A bone fracture is a condition in which the continuity of a bone is broken, either partially or completely. The bone may be shattered into multiple fragments in more severe situations. A bone fracture can occur as a result of a high-force impact or stress, or as a result of a little trauma.
Types of fracture
– When a little fragment of bone linked to a tendon or ligament is torn away from the main part of the bone, it is called an avulsion fracture.
- A comminuted fracture is a broken bone that has been broken in at least two places. It can occur as a result of severe traumas such as car accidents.
- It a serious injury where both a fracture and a dislocation occur at the same time.
- When a bone bends and cracks instead of breaking fully into separate pieces, it is called a greenstick fracture.
- A hairline fracture is a small break or serious bruise within a bone, often known as a stress fracture. Athletes, particularly those who participate in sports that require running and jumping, are the most susceptible to this injury.
- The force of the damage jams the shattered ends of the bone together, resulting in an impacted fracture. The fractured ends of the bone are shattered into countless pieces in a comminuted fracture.
- It is a fractures in which the fracture line passes into the joint's surface, causing some cartilage injury.
- Fractures that happen along or nearly along the axis of the bone are known as longitudinal fractures.
- An oblique fracture occurs when a bone's long axis is broken in the opposite direction.
- When an underlying disease weakens the bone and produces a fracture.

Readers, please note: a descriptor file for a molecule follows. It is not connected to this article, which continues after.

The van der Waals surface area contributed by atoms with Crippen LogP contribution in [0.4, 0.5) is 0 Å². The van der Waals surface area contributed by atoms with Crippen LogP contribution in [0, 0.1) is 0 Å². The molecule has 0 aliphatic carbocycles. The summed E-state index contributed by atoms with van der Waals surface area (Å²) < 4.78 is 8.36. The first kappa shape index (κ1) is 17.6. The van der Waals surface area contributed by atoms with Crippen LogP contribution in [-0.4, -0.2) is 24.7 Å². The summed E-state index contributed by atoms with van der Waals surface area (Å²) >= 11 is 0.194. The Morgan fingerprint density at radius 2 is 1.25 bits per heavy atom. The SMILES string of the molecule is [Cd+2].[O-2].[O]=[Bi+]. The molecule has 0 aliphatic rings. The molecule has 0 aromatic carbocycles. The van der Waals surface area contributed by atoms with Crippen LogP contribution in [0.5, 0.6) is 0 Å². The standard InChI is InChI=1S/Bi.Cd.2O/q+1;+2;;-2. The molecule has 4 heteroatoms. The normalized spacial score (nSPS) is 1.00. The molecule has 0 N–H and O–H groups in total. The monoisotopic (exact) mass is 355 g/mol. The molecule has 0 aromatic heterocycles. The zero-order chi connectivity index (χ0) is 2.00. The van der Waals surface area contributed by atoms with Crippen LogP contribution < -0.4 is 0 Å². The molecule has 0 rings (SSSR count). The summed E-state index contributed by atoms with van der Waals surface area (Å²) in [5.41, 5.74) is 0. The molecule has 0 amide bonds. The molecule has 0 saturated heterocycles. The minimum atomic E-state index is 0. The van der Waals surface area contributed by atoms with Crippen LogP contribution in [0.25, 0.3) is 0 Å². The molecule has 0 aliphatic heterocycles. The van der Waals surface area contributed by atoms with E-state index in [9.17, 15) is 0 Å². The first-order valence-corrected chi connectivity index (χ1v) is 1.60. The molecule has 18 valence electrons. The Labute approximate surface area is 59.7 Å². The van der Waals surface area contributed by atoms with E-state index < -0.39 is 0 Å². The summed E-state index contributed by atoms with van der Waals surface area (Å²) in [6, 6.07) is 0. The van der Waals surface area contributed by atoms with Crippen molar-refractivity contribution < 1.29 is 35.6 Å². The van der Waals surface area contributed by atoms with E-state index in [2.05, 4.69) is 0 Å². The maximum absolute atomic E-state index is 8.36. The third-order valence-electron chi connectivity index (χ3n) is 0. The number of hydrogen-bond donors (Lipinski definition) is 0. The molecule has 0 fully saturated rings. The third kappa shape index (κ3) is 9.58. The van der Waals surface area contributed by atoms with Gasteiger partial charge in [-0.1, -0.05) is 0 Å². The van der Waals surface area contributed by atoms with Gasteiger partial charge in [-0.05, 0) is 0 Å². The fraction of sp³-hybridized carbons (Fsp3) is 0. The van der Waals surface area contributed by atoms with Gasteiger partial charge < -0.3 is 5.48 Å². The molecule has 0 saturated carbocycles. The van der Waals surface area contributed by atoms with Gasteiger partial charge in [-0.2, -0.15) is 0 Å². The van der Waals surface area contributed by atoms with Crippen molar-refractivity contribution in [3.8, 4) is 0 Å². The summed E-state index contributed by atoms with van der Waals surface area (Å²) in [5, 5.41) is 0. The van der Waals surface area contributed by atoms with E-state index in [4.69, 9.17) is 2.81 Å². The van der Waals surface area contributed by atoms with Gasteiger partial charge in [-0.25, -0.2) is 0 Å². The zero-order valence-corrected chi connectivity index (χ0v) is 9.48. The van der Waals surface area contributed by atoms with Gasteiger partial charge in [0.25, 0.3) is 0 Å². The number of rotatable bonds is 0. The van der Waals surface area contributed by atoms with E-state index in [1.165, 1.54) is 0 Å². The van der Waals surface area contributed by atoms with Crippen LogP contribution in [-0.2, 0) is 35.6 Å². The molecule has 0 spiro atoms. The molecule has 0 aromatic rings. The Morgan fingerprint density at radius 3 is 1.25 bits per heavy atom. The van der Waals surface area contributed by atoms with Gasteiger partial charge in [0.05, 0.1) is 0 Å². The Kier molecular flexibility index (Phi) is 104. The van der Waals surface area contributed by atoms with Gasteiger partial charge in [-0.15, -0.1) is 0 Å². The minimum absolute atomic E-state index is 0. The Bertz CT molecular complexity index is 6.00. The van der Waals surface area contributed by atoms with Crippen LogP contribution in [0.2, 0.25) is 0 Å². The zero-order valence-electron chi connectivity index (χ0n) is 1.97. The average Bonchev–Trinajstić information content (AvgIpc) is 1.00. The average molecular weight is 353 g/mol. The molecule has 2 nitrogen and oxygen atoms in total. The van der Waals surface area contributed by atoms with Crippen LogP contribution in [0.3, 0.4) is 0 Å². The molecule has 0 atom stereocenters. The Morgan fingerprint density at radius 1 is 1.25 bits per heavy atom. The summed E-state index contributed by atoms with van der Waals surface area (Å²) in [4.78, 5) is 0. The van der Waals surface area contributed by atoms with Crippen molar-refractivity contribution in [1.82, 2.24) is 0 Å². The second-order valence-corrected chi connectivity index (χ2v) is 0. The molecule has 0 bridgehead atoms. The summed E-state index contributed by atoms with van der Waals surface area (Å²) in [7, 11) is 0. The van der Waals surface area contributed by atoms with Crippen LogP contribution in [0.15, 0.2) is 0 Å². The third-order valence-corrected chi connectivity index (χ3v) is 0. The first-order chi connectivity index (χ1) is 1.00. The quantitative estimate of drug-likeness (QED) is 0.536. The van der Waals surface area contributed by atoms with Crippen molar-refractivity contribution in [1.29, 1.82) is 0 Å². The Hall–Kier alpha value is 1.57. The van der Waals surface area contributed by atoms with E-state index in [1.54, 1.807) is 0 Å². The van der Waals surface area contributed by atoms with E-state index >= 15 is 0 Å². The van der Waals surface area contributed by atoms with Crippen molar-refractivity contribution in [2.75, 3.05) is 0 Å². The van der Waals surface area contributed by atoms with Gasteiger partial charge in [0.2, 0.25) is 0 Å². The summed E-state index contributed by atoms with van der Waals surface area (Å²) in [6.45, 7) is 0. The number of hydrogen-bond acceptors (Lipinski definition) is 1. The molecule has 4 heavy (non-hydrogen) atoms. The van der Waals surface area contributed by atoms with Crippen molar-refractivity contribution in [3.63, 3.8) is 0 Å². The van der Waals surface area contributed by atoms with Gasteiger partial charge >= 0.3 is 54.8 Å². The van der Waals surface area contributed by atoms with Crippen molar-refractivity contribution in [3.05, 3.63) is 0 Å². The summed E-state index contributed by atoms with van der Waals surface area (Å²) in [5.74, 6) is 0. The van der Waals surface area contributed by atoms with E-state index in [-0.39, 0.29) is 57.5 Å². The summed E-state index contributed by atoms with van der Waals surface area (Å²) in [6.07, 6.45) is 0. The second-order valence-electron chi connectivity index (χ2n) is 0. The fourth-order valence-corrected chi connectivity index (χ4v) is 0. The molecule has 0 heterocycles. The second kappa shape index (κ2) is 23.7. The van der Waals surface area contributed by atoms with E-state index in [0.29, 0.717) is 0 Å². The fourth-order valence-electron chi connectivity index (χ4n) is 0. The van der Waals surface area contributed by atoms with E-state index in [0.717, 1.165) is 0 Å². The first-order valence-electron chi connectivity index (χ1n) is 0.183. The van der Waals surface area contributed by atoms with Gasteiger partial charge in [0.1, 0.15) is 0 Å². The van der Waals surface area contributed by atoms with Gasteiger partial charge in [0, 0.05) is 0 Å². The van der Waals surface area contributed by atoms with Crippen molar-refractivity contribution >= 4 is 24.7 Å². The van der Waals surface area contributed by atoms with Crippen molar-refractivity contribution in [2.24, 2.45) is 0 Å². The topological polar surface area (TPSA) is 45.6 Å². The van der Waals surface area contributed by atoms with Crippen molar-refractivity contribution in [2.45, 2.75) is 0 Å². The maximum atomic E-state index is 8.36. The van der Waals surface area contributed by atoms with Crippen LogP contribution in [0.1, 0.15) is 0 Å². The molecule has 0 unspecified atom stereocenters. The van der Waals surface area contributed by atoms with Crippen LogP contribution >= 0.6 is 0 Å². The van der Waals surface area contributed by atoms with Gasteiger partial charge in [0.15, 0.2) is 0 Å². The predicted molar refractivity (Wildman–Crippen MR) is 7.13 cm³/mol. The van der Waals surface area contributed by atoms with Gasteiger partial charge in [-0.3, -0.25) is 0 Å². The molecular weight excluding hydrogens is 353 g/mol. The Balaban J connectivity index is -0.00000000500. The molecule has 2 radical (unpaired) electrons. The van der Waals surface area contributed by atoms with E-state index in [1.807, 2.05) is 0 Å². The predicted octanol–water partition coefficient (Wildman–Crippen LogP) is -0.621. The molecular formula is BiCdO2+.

- When one of your bones is shattered in a twisting motion, it results in a fracture. They form a corkscrew-shaped fracture line that loops around your bone.
- A small crack in a bone due to repeated stress or force, usually due to misuse.
The severity of a fracture is determined by the site of the fracture, the person's age and the severity of injury.
People who have a fracture, are likely to have the following symptoms:
Discolored skin around the affected area
Bleeding if it is an open fracture
Inability to move the affected area
Inability to put weight on the injured area
Healthy bones are highly tough and can withstand a remarkable amount of force. They may, however, shatter or break if subjected to significant force.
Bone fractures are caused by physical damage, overuse, and health problems that weaken the bones, such as osteoporosis.
With age, a person's bones normally become weaker, which raises the danger of them breaking. As a person grows older, the likelihood of suffering from a fracture also increases.
The circumstances that lead to a person's fracture will be investigated by a doctor. They'll then conduct a physical examination in order to make a diagnosis.
To completely assess the fracture, they will frequently request an X-ray and, in some situations, an MRI or CT scan.
Dos and Don’ts
Seek medical assistance as soon as possible
Visit an orthopaedic doctor
Take the pain killers prescribed by the doctor
Elevate the injured part
Make sure the cast on fingers and toes isn't too tight.
Don't attempt to diagnose or treat a broken bone on your own
Don't touch the injured area
Don't sticking a pen or other things inside the cast to scratch
Don't wet the cast
Don't attempt to remove your cast on your own.
A broken bone is treated usually with a cast or splint. Casts provide strong protection for the break, whereas splints just protect one side, they support and straighten the bone. The bone grows back together after it is healed.
You won't need a cast for tiny bone fractures like your fingers and toes. Before employing a splint, your doctor may bandage the injury.
Your doctor may recommend surgery for some breaks. Prosthesis implantation will be required to hold the bone steady.
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